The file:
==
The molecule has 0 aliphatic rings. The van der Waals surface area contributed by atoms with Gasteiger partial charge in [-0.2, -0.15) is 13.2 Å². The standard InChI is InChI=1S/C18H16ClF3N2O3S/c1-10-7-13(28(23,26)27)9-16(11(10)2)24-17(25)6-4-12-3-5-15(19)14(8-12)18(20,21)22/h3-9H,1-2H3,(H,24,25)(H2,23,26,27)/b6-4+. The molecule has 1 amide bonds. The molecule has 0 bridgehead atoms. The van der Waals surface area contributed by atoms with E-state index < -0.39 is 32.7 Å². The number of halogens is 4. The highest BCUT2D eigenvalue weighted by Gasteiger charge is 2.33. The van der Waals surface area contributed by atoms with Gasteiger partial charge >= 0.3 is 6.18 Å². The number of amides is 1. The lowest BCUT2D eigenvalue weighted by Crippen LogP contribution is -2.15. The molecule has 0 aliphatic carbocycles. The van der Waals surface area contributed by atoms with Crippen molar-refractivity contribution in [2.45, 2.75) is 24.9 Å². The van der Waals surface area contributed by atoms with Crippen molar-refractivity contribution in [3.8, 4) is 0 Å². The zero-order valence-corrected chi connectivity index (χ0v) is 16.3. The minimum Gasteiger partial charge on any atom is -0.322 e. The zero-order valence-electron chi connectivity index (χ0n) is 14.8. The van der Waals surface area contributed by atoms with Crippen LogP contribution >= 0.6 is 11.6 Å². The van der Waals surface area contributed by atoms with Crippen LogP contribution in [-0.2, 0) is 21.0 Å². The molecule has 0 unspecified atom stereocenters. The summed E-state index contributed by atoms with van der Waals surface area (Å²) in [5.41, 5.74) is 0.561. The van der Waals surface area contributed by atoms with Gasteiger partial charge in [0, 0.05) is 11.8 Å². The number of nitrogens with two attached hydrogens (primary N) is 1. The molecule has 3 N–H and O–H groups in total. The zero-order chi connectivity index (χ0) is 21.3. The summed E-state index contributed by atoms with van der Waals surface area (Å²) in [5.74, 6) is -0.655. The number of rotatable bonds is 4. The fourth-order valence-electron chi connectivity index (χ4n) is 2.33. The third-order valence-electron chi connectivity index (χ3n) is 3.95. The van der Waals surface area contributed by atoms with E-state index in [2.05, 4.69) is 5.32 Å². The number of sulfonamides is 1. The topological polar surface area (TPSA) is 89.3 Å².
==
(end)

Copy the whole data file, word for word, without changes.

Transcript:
The molecule has 0 aliphatic rings. The van der Waals surface area contributed by atoms with Gasteiger partial charge in [-0.2, -0.15) is 13.2 Å². The standard InChI is InChI=1S/C18H16ClF3N2O3S/c1-10-7-13(28(23,26)27)9-16(11(10)2)24-17(25)6-4-12-3-5-15(19)14(8-12)18(20,21)22/h3-9H,1-2H3,(H,24,25)(H2,23,26,27)/b6-4+. The molecule has 1 amide bonds. The molecule has 0 bridgehead atoms. The van der Waals surface area contributed by atoms with E-state index < -0.39 is 32.7 Å². The number of halogens is 4. The highest BCUT2D eigenvalue weighted by Gasteiger charge is 2.33. The van der Waals surface area contributed by atoms with Gasteiger partial charge >= 0.3 is 6.18 Å². The number of amides is 1. The lowest BCUT2D eigenvalue weighted by Crippen LogP contribution is -2.15. The molecule has 0 aliphatic carbocycles. The van der Waals surface area contributed by atoms with Crippen molar-refractivity contribution in [2.45, 2.75) is 24.9 Å². The van der Waals surface area contributed by atoms with Crippen molar-refractivity contribution in [3.8, 4) is 0 Å². The zero-order valence-corrected chi connectivity index (χ0v) is 16.3. The minimum Gasteiger partial charge on any atom is -0.322 e. The zero-order valence-electron chi connectivity index (χ0n) is 14.8. The van der Waals surface area contributed by atoms with Crippen LogP contribution >= 0.6 is 11.6 Å². The van der Waals surface area contributed by atoms with Crippen LogP contribution in [-0.2, 0) is 21.0 Å². The molecule has 0 unspecified atom stereocenters. The summed E-state index contributed by atoms with van der Waals surface area (Å²) in [5.41, 5.74) is 0.561. The van der Waals surface area contributed by atoms with Gasteiger partial charge in [0, 0.05) is 11.8 Å². The number of nitrogens with two attached hydrogens (primary N) is 1. The molecule has 3 N–H and O–H groups in total. The zero-order chi connectivity index (χ0) is 21.3. The summed E-state index contributed by atoms with van der Waals surface area (Å²) in [5.74, 6) is -0.655. The number of rotatable bonds is 4. The fourth-order valence-electron chi connectivity index (χ4n) is 2.33. The third-order valence-electron chi connectivity index (χ3n) is 3.95. The van der Waals surface area contributed by atoms with E-state index in [2.05, 4.69) is 5.32 Å². The number of sulfonamides is 1. The topological polar surface area (TPSA) is 89.3 Å².